Governor Wolf’s 2020-21 Budget Promises to Move Manufacturing Sector Forward
Additional investment in Industrial Resource Centers will accelerate use of advanced manufacturing technologies.
HARRISBURG, PA (Feb 5, 2020) – Yesterday, Governor Tom Wolf revealed his proposed 2020-21 budget for the Commonwealth of Pennsylvania. That budget includes a $2.5 million increase for the Industrial Resource Center (IRC) network, which includes DVIRC, across Pennsylvania to expand their capacity to deliver innovative services to new and existing manufacturers in areas such as talent pipeline development, robotics utilization, 3-D printing and other advanced manufacturing technologies. The increase is supported by industry input and the suggestions of independent research firms such as Brookings and Fourth Economy, both of which performed in-depth analyses of Pennsylvania’s innovation and advanced manufacturing resources.
Pennsylvania’s seven IRCs, including DVIRC, serve the commonwealth’s nearly 15,000 manufacturers, 92 percent of which are small to mid-sized firms that form the economic backbone of their communities. Collectively, those firms employ more than 585,000 workers and provide annual payrolls in excess of $47.2 billion. With main offices in Bethlehem, Erie, Philadelphia, Pittsburgh, Wilkes-Barre, Williamsport and York, and regional offices throughout Pennsylvania, the IRCs cover both urban and rural communities. In many cases, IRCs are their clients’ only resource for technical assistance. Key IRC services include workforce training, continuous improvement, quality systems, innovation management, cybersecurity and industry 4.0 technology implementation.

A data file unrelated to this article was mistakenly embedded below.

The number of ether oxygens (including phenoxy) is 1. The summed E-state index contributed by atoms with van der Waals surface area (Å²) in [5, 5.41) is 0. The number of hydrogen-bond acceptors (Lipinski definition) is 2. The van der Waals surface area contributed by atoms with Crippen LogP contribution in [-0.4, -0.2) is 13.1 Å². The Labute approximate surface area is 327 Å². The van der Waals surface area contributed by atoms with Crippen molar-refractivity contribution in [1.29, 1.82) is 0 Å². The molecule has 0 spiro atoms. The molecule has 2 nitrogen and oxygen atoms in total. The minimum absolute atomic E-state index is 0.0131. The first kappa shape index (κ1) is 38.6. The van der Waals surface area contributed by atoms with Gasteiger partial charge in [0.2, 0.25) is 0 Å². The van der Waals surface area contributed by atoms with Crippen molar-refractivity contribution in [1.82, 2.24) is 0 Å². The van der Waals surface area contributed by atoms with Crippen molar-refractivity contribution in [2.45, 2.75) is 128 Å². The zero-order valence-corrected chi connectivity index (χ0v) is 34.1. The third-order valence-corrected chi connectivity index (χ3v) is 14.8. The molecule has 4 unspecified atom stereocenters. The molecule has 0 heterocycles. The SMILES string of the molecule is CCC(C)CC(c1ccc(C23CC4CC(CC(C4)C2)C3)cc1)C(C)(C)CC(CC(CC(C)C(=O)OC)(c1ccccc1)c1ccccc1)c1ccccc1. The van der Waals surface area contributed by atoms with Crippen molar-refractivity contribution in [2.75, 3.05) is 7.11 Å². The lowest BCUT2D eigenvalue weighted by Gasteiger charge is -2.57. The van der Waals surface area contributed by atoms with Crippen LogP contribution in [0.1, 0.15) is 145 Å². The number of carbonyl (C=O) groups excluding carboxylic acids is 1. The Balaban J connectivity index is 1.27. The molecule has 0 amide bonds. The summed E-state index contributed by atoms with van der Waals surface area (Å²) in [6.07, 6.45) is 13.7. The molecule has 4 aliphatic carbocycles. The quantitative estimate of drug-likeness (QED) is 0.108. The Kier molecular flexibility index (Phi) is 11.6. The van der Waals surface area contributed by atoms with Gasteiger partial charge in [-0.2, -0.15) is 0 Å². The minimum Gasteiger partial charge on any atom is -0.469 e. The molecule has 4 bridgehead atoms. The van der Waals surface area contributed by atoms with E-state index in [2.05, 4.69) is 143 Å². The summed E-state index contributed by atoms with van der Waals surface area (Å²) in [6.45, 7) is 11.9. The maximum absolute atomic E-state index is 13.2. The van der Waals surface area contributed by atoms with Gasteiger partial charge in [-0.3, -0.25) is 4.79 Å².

“These additional resources are instrumental in enabling us to provide essential Industry 4.0 education, support, and implementation to small and mid-sized manufacturers in our region so they can stay competitive in today’s evolving market. We can help them upskill, retain their current workforce while connecting them with the future talent pipeline- high schools, technical colleges, universities, and so much more,” said Barry Miller, President and CEO of DVIRC, the Industrial Resource Center of Southeastern Pennsylvania/the Philadelphia region.
Independent research consistently affirms the positive returns of the IRC initiative. Last month, the W.E. Upjohn Institute for Employment Research concluded that the IRCs provide a one-year return of $7.5:$1 on state funding invested in the program. Their research also suggested that in 2018, total state employment was impacted by an additional 20,272 jobs because of the IRCs’ work with Pennsylvania manufacturers. During the same year, Pennsylvania’s Gross Domestic Product (GDP), statewide output and statewide personal income increased by $2.12 billion, $4.56 billion and $1.26 billion, respectively, due to manufacturer implementation of IRC-provided training, technical services and advice.
The Governor’s proposed increase would be competitively awarded to IRCs based upon proposals to partner with institutes of higher education in ways that will accelerate manufacturer modernization, innovation and job creation. The proposed funding marks the first increase in IRC funding in over 10 years.
For more information on DVIRC and how we can support manufacturers in our region, contact us here.